This is page 3 of specimens of Ephemerella aurivillii. Visit the main Ephemerella aurivillii page for:
- The behavior and habitat of Ephemerella aurivillii.
Pictures of 21 Mayfly Specimens in the Species Ephemerella aurivillii:
Male Ephemerella aurivillii Mayfly Dun
View 9 PicturesThis dun hatched in my aquarium on July 16th from an easily identified nymph collected on July 10th, and it molted into a spinner after I photographed it. The beautiful spinner form is listed as separate specimen. I forgot to photograph the dun with the ruler, but naturally his size is pretty similar to what it was as a spinner. Ephemerella aurivillii Mayfly Nymph
View 9 PicturesI'm pretty sure this is Ephemerella aurivillii. The body is 11mm long, which rules out most other species, and the hind legs seem to be more than 1.5 times longer than the fore legs -- a key characteristic for this species.
This specimen isn't in the best of shape, as it's missing all three tails, but it's the only one of its species I captured in this sample.
Ephemerella aurivillii Mayfly Nymph
View 11 PicturesThis is a puzzling one to identify and I'm not sure about the species. The maxillary palp (
Palp: A long, thin, often segmented appendage which can protrude from certain insect mouth parts such as the maxillae. Also known as the < />palpus.) is present and segmented, and the maxillary canines are not strongly serrate laterally. I think it's Ephemerella, not Serratella. The ventral (Ventral: Toward or on the bottom.) lamellae of the gills on abdominal segment 6 have a clear median notch with a depth at least half the length of the lamellae, which points toward a couple of uncommon species (most likely Ephemerella alleni), but the abdominal tubercles (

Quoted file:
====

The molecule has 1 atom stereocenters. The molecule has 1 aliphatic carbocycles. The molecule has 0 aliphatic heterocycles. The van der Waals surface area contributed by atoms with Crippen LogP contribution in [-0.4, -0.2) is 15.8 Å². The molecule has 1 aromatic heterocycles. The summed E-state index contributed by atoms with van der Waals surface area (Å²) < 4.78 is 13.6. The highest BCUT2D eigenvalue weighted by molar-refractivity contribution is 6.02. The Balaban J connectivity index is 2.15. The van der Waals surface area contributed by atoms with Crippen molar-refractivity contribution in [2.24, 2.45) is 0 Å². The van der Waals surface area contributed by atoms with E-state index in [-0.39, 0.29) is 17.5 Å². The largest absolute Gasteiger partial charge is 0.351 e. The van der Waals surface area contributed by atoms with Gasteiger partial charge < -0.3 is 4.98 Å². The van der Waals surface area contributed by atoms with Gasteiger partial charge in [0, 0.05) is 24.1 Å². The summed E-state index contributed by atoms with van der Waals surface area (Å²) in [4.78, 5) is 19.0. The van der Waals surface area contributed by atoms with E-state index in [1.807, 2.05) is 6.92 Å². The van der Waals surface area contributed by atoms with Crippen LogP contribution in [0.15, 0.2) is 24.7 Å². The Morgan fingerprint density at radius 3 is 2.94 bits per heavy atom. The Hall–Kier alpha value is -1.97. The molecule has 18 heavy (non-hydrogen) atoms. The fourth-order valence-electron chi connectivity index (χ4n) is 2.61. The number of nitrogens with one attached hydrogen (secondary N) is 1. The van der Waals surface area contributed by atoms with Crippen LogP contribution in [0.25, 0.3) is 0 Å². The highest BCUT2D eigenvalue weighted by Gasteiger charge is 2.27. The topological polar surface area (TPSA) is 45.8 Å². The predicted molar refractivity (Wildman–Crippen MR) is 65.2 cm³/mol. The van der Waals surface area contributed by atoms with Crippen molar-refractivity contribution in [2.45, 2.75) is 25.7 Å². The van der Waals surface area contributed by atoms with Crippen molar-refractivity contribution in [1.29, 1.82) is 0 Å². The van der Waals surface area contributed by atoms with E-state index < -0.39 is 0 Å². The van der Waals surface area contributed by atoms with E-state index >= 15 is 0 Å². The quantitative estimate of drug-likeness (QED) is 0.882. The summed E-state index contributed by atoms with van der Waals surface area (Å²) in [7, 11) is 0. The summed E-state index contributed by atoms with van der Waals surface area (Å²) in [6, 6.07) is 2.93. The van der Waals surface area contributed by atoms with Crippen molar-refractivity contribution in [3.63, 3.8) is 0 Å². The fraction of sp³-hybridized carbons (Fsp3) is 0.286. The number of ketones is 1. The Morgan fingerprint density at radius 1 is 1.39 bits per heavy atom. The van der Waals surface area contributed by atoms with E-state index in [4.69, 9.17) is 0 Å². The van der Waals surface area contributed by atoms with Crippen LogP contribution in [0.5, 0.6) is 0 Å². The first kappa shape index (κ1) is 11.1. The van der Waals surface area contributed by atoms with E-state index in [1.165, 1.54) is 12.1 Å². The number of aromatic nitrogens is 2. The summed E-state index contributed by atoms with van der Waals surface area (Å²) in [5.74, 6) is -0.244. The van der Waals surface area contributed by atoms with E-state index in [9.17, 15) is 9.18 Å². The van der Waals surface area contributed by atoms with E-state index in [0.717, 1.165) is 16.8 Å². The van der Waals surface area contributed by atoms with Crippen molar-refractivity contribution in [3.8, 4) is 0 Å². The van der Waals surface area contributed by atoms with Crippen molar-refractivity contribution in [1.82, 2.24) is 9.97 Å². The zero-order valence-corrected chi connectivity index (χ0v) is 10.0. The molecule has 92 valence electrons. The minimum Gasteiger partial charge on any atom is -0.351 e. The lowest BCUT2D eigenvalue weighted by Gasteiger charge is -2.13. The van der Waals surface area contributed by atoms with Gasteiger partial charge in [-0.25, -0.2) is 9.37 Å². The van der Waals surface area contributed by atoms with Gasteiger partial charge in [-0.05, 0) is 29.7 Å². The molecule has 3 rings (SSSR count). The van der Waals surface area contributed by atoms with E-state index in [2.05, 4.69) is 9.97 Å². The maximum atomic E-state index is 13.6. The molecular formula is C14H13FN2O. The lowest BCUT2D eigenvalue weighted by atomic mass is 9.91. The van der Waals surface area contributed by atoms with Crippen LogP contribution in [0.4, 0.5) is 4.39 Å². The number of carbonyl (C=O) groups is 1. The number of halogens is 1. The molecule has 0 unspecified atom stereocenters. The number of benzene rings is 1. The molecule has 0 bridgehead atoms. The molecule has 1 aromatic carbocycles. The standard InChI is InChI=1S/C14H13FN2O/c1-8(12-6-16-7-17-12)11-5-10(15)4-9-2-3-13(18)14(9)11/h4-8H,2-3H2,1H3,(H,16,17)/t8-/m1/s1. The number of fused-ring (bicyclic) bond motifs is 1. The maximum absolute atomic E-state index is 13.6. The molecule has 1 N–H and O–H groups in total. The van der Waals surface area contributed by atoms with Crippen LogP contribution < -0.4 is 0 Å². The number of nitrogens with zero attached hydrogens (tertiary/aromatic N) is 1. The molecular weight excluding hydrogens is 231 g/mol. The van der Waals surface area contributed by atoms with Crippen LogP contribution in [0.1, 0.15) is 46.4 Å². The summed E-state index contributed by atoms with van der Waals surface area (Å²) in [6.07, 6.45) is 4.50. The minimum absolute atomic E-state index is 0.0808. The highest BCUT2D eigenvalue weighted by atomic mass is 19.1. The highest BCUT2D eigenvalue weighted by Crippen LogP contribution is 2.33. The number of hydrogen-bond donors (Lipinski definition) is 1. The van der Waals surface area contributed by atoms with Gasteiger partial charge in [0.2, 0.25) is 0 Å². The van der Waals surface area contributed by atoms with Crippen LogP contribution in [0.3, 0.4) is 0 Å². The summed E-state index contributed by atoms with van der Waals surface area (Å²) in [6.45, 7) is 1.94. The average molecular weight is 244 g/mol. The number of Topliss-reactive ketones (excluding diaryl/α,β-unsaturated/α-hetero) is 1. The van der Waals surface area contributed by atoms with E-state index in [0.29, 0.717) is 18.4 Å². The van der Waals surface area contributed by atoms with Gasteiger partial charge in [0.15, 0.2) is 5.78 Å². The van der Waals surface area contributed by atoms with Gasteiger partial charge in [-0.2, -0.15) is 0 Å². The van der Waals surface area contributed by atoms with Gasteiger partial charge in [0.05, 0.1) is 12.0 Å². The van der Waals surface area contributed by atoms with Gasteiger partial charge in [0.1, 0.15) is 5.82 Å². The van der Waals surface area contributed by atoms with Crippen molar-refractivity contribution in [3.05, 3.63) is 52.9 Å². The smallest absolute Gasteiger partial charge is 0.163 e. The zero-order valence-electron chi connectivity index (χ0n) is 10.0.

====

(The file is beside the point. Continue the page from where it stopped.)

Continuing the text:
The palp on the maxilla of an Ephemerella
nymph (detached and photographed under a microscope) is highlighted in red here.
Tubercle: Various peculiar little bumps or projections on an insect. Their character is important for the identification of many kinds of insects, such as the nymphs of Ephemerellidae mayflies.) and coloration don't fit that species. To add to the confusion, none of the above species are expected to emerge in the fall, as far as I know. I'm going to call this one Ephemerella aurivillii for now, but that's highly uncertain.
A few (not all) of the abdominal tubercles on this Ephemerella needhami
nymph are circled. They are especially large in this species.